Hydrophilicity for Graft Success

When looking for vital bone regeneration around implants, I want to use a particulate allograft with strong hydrophilic properties (i.e. they draw in blood), while simultaneously allowing for a stable blood clot so that graft particles don’t get washed away. The case photos below show the use of DALI Cortical Cancellous particulate for regeneration. The DALI Cortical Cancellous particulate is a great choice for these cases, due to its ability to effectively attract blood from the surrounding bone and insure a stable clot between and around the graft particles. With this material and technique, I can be confident that vascularity around the graft will occur, so that bone precursor cells will be brought to the area and lay down vital bone.

It looks good in the second photo. I’m not really able to tell exactly what’s what in the first photo partly because I don’t have information on how you started out here, immediate placement or placement into a mature but deficient site. Was a barrier used over the graft?

Does Dali allograft attract blood and stabilize a clot differently than other particulate allografts? I use allografts from MTF , Life Net and others that seem to become well saturated with blood and later clot, but I haven’t ever considered whether they were hydrophilic or not. Are there differences among the various mineralized allografts in this property?

No, not that we are aware of. Both MTF and LifeNet are excellent and well-regarded tissue banks. There are no studies that compare the hydrophilic properties of different allografts from different tissue banks. Probably they are all similar given that the processing of allografts is very standardized now across all the major tissue banks in the US. That being said, there are some slight differences in the processing techniques at the tissue banks, that may contribute to some grafts being of higher quality than others, though this is at best anecdotal and not supported by any clinical studies.

In regards to DALI, it is processed by Surgenex, a well regarded tissue bank with a very large market share in dental. Surgenex has a patented process that it believes produces higher quality grafts. Clinicians seem to have generally liked DALI better than other allografts we have provided in the past from other tissue banks. However, that may also be based on economic considerations, because, for various reasons, the pricing on DALI is generally far better than comparable grafts, despite the equal or possibly superior quality of DALI.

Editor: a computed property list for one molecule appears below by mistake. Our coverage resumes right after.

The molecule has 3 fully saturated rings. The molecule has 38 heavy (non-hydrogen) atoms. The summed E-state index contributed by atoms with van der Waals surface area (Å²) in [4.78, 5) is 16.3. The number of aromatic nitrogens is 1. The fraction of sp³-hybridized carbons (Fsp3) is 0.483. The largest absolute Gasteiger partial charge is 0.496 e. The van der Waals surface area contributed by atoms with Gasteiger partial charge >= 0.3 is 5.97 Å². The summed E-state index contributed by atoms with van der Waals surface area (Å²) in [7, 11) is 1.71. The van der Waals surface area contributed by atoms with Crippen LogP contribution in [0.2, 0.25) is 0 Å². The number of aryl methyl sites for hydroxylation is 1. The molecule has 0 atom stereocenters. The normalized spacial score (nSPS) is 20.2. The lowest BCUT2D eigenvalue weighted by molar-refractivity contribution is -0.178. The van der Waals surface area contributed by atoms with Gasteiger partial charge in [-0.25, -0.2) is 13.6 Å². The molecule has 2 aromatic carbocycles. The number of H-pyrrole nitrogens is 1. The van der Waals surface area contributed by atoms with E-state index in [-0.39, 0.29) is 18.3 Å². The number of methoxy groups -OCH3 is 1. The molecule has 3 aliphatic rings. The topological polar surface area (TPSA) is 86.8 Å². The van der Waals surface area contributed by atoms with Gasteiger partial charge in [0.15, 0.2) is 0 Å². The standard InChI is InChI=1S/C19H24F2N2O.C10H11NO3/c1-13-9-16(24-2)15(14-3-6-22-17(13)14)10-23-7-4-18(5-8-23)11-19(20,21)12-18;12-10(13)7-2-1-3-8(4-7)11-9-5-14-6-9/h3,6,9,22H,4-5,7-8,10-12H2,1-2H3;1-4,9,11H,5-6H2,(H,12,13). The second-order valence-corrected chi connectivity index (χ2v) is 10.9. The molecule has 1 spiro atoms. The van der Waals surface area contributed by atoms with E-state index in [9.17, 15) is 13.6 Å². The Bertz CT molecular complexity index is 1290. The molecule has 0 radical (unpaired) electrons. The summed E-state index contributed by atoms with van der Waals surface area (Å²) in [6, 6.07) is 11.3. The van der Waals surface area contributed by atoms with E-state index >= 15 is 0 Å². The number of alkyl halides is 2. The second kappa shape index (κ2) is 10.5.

Any graft with good porosity will be hydrophilic. A fully resorbing material (a mineralised allograft is not fully resorbing) will generate the most bone and would be ideal if you want maximum bone-to-implant contact. Options include autogenous bone or a beta tri calcium phosphate synthetic.

Allograft is processed to de-activate and denature the proteins of the deceased person who ‘manufactured it’

Thanks. This is semantics. Obviously, we didn’t mean to imply that the tissue bank manufactures corpses. By manufacturing, we mean processing.

Hello Osseonews. I don’t think this is semantics as they are two widely different actions. One requires full FDA approval for sale in the USA and CE mark in Europe the other does not. Kind regards Robert

We are well aware of the legal terminology and the FDA regulations, but legal terminology around tissue banks is not the topic here. I think it’s clear what we meant. But, yes, you are right: tissue banks “process”. Thanks for the clarification. We have updated the comment. Moving on…

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